SoA alumni Guadalupe Sanchez (Ph.D. 2010) and John Carpenter (Ph.D. 1996), and SoA Ph.D. candidate Ismael Sánchez-Morales are co-authors of a new article published in Vol. 104 of the Journal of South American Earth Sciences. The research, led by Dr. Georgina Ibarra (UNAM) and titled “Response of surface processes to the Holocene landscape changes in Sonora: evidences from the paleosol-sedimentary sequences at the archaeological sites El Fin del Mundo and El Gramal,” presents the analysis of paleosol and sedimentary deposit sequences spanning more than 15,000 years at two of the archaeological sites with the longest human occupations in Sonora, and presents paleoenvironmental interpretations of this region of the Sonoran Desert.
Abstract: Northern Mexico is predominantly composed of moderately developed red soils that provide evidence of weathering, rubification, neoformation of clay, and pedogenic carbonate accumulation. These soils constitute a pedological unit named San Rafael Paleosol (SRP) which were developed during the late Pleistocene (MIS 2) to the middle Holocene (15,000–4500 cal years BP). These paleosols can use as a chronologic marker at a regional scale. In this paper, we present a pedogenic interpretation of the paleosol-sedimentary processes during the late Quaternary, which contributes to the reconstruction of regional paleoenvironment. The development of SRP takes place over more than 15,000 years, and this pedogenesis is interrupted by stages of strong climatic instability, causing erosion of the SRP and sedimentation, presumably during the Altithermal. The records of La Playa show that SRP is buried by fluvial sediments, which include different facies. These sedimentation events are associated with the end of the Altithermal period and evidence more active geomorphic processes. These conditions are also observed at El Gramal, where dune sediments overly the SRP. This discontinuity evidence an intense erosional/sedimentation phase. In the particular case of El Fin del Mundo site, it is observed more mesic conditions as the water table rose, creating a wetland. Much of the synchronous variation in the morphology of the paleosols (pedofacies) can be explained by differences in local geomorphological conditions. These palaoesols developed under a semi-arid climate, slightly more humid than the present one with winter dominant rains and marked seasonal changes. These assumptions are supported by soil micromorphology, physical characteristics (color, grain size distribution) and composition of total organic and inorganic carbon. Additional paleoenvironmental information is also extracted from microbiomorphic analyses and diatoms assemblages from the one profile at El Fin del Mundo site.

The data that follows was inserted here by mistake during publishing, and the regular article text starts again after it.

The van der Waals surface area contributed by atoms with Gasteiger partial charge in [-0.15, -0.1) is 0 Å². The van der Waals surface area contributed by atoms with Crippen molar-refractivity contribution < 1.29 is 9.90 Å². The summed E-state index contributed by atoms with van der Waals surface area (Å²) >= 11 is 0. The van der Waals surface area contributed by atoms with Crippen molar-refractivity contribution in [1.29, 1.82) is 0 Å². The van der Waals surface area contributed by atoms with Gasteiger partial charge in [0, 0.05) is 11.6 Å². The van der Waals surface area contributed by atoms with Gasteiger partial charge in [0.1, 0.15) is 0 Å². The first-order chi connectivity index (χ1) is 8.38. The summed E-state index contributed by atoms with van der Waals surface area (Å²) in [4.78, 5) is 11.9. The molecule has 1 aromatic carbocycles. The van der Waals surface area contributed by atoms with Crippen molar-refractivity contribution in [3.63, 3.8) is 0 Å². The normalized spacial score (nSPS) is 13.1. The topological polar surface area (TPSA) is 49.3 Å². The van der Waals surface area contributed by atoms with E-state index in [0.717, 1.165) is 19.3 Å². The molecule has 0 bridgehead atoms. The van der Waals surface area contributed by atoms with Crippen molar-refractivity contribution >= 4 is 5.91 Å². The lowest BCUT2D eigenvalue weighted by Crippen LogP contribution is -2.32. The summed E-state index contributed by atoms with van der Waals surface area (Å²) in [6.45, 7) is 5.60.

Anthro News Digest date: 11/06/2020